It uses the changes in some balance sheet items (current assets except cash, and most current liabilities) to compute a company’s net cash flow from operating activities.

Companies that use the accrual accounting method usually prepare their cash flow statements using the indirect method.

The indirect method begins with a company’s net income from its income statement, and from there adds or subtracts certain amounts to arrive at the net cash flow from operating cash flows.

For example, non-cash expenses such as depreciation and amortization are added back to the net income since these are expenses that didn’t result in a reduction of cash.

In general, an increase in a company’s current assets (except cash and cash equivalents) would result in a cash outflow, while a decrease would result in cash inflow.

For example, a company’s inventory beginning balance is $1,250, while its ending balance is $1,000, resulting in a decrease of $250.

Under the indirect method, this would be tagged as a cash inflow in the Operating Activities section of the cash flow statement.

The principle here is that a reduction in the inventory means that the company was able to convert it to cash.

As for liabilities, the reverse is true.

An increase in current liabilities would result in a cash inflow, while a decrease would result in cash outflow.

For example, a company’s accounts payable beginning balance is $800, while its ending balance is $500, resulting in a decrease of $300.

Under the indirect method, this would be a cash outflow under the Operating Activities section.

It could mean that the company paid more cash to settle its accounts payable.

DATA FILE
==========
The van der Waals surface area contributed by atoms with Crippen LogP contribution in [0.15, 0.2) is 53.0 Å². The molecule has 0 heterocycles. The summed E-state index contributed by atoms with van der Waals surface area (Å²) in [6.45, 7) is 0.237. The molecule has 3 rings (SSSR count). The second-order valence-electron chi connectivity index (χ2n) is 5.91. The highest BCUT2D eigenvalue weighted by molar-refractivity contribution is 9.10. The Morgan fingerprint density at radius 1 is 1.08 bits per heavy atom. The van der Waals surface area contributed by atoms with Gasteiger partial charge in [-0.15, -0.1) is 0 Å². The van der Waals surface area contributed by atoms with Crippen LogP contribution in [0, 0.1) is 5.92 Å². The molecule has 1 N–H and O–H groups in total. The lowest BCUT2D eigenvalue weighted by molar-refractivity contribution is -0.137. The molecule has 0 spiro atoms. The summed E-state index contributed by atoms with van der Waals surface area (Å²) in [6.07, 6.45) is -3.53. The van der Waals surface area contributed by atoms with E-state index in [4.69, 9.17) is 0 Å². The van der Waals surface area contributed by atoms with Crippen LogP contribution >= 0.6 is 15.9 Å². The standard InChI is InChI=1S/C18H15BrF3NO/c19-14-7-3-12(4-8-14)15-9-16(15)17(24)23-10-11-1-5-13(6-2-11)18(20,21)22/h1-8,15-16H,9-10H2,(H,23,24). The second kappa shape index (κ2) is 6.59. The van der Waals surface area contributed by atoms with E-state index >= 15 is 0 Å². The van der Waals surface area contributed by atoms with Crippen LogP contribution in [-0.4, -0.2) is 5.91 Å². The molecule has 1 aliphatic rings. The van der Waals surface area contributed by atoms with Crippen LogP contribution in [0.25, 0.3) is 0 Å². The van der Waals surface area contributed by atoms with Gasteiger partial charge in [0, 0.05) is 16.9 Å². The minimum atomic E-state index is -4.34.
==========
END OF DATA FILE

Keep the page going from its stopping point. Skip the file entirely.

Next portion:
To understand this method further, here is an illustration:

cash flow

Can you see the difference in the presentation when compared to the direct method?

While the Investing Activities and Financing Activities sections are similar between the two methods, there is a huge difference in the Operating Activities section.

Instead of directly listing down the cash inflows and outflows from operating activities, what we see are very different line items.

It started with the net income, and then made additions and subtractions to come up with the net cash flow from operating activities.

While the indirect method is easier to use for companies who use the accrual accounting method, it doesn’t mean that they can’t use the direct method.

The direct method is much more basic and easier to understand, which makes it extra useful to those not well-versed in accounting.

Uses of the Cash Flow Statement

The balance statement gives us an idea of a company’s financial position.

The income statement provides us with information regarding a company’s ability to generate profit. So what does the cash flow statement do?

As its name implies, the cash flow statement shows us a company’s cash flow.

Business owners can use it to see how their business handles their cash.

Management uses it to properly manage their budget, identify which department or unit is cash-intensive, and make decisions on cash matters.

Creditors use it to assess a company’s ability to pay in cash.

Investors can use it to understand whether a company is worth investing in.

A company with a positive net cash flow, especially if it came from operating activities, usually attracts would-be investors.

The cash flow statement is a very useful tool for any business.

It shows us if a business is raking in or losing cash over time.

Since cash is essential in keeping a business operational, knowing when cash is going in or out can be critical.

If the business is bleeding out cash, you would want to know how to stop the bleeding.

The cash flow statement can aid you with that.

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  1. ICAB.org "International Accounting Standard 7" White paper. August 17, 2021

  2. IRS.gov "Form 1120" Page 1 . August 17, 2021

  3. HBS.edu "Business Insights" Page 1 . August 17, 2021